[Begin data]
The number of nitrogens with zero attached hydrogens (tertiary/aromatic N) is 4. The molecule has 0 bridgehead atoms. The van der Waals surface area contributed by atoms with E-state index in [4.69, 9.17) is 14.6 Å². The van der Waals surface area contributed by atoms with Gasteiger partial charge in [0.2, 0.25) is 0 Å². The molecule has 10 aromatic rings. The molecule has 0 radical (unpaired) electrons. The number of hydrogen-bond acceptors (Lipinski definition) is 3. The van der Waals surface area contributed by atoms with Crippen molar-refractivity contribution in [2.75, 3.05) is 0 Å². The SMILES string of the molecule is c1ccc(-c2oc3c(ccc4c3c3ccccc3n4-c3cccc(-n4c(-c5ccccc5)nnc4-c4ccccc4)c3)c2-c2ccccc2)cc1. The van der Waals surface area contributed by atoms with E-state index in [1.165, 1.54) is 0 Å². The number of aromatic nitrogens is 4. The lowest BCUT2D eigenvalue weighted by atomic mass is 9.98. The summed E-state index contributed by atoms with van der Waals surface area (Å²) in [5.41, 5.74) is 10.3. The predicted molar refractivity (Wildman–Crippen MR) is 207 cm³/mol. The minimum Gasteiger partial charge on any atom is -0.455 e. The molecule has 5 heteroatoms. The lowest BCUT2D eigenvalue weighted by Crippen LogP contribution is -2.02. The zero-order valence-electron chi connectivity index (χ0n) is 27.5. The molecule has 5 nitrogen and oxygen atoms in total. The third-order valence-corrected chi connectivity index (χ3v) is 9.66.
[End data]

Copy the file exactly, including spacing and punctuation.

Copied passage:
The number of nitrogens with zero attached hydrogens (tertiary/aromatic N) is 4. The molecule has 0 bridgehead atoms. The van der Waals surface area contributed by atoms with E-state index in [4.69, 9.17) is 14.6 Å². The van der Waals surface area contributed by atoms with Gasteiger partial charge in [0.2, 0.25) is 0 Å². The molecule has 10 aromatic rings. The molecule has 0 radical (unpaired) electrons. The number of hydrogen-bond acceptors (Lipinski definition) is 3. The van der Waals surface area contributed by atoms with Crippen molar-refractivity contribution in [2.75, 3.05) is 0 Å². The SMILES string of the molecule is c1ccc(-c2oc3c(ccc4c3c3ccccc3n4-c3cccc(-n4c(-c5ccccc5)nnc4-c4ccccc4)c3)c2-c2ccccc2)cc1. The van der Waals surface area contributed by atoms with E-state index in [1.165, 1.54) is 0 Å². The number of aromatic nitrogens is 4. The lowest BCUT2D eigenvalue weighted by atomic mass is 9.98. The summed E-state index contributed by atoms with van der Waals surface area (Å²) in [5.41, 5.74) is 10.3. The predicted molar refractivity (Wildman–Crippen MR) is 207 cm³/mol. The minimum Gasteiger partial charge on any atom is -0.455 e. The molecule has 5 heteroatoms. The lowest BCUT2D eigenvalue weighted by Crippen LogP contribution is -2.02. The zero-order valence-electron chi connectivity index (χ0n) is 27.5. The molecule has 5 nitrogen and oxygen atoms in total. The third-order valence-corrected chi connectivity index (χ3v) is 9.66.